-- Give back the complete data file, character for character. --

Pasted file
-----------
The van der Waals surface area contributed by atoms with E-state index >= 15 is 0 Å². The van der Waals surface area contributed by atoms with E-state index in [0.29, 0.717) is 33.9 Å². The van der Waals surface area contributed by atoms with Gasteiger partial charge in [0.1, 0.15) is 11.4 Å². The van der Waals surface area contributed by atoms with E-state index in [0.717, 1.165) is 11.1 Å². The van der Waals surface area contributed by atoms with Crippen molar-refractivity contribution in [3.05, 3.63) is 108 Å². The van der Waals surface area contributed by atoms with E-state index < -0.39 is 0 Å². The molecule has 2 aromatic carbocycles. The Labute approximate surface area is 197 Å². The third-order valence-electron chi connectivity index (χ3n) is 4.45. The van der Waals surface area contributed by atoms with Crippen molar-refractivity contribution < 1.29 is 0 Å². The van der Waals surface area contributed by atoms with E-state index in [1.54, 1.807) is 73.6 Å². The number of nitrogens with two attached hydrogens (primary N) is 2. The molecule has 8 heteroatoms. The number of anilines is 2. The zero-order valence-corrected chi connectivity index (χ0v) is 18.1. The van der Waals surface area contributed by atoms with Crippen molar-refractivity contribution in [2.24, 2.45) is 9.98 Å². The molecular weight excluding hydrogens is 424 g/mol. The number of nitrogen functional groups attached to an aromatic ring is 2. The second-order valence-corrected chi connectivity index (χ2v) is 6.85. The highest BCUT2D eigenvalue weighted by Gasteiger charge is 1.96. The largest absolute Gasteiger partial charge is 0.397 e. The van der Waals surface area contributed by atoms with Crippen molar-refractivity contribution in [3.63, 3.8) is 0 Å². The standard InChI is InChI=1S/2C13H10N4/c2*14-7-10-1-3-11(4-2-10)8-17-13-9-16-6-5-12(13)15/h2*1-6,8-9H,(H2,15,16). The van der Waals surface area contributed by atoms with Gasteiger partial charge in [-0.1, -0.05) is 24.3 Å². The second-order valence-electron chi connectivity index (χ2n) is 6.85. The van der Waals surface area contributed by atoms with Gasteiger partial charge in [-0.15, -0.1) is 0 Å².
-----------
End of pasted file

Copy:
The van der Waals surface area contributed by atoms with E-state index >= 15 is 0 Å². The van der Waals surface area contributed by atoms with E-state index in [0.29, 0.717) is 33.9 Å². The van der Waals surface area contributed by atoms with Gasteiger partial charge in [0.1, 0.15) is 11.4 Å². The van der Waals surface area contributed by atoms with E-state index in [0.717, 1.165) is 11.1 Å². The van der Waals surface area contributed by atoms with Crippen molar-refractivity contribution in [3.05, 3.63) is 108 Å². The van der Waals surface area contributed by atoms with E-state index < -0.39 is 0 Å². The molecule has 2 aromatic carbocycles. The Labute approximate surface area is 197 Å². The third-order valence-electron chi connectivity index (χ3n) is 4.45. The van der Waals surface area contributed by atoms with Crippen molar-refractivity contribution < 1.29 is 0 Å². The van der Waals surface area contributed by atoms with E-state index in [1.54, 1.807) is 73.6 Å². The number of nitrogens with two attached hydrogens (primary N) is 2. The molecule has 8 heteroatoms. The number of anilines is 2. The zero-order valence-corrected chi connectivity index (χ0v) is 18.1. The van der Waals surface area contributed by atoms with Crippen molar-refractivity contribution in [2.24, 2.45) is 9.98 Å². The molecular weight excluding hydrogens is 424 g/mol. The number of nitrogen functional groups attached to an aromatic ring is 2. The second-order valence-corrected chi connectivity index (χ2v) is 6.85. The highest BCUT2D eigenvalue weighted by Gasteiger charge is 1.96. The largest absolute Gasteiger partial charge is 0.397 e. The van der Waals surface area contributed by atoms with Crippen molar-refractivity contribution in [3.63, 3.8) is 0 Å². The standard InChI is InChI=1S/2C13H10N4/c2*14-7-10-1-3-11(4-2-10)8-17-13-9-16-6-5-12(13)15/h2*1-6,8-9H,(H2,15,16). The van der Waals surface area contributed by atoms with Gasteiger partial charge in [-0.1, -0.05) is 24.3 Å². The second-order valence-electron chi connectivity index (χ2n) is 6.85. The van der Waals surface area contributed by atoms with Gasteiger partial charge in [-0.15, -0.1) is 0 Å².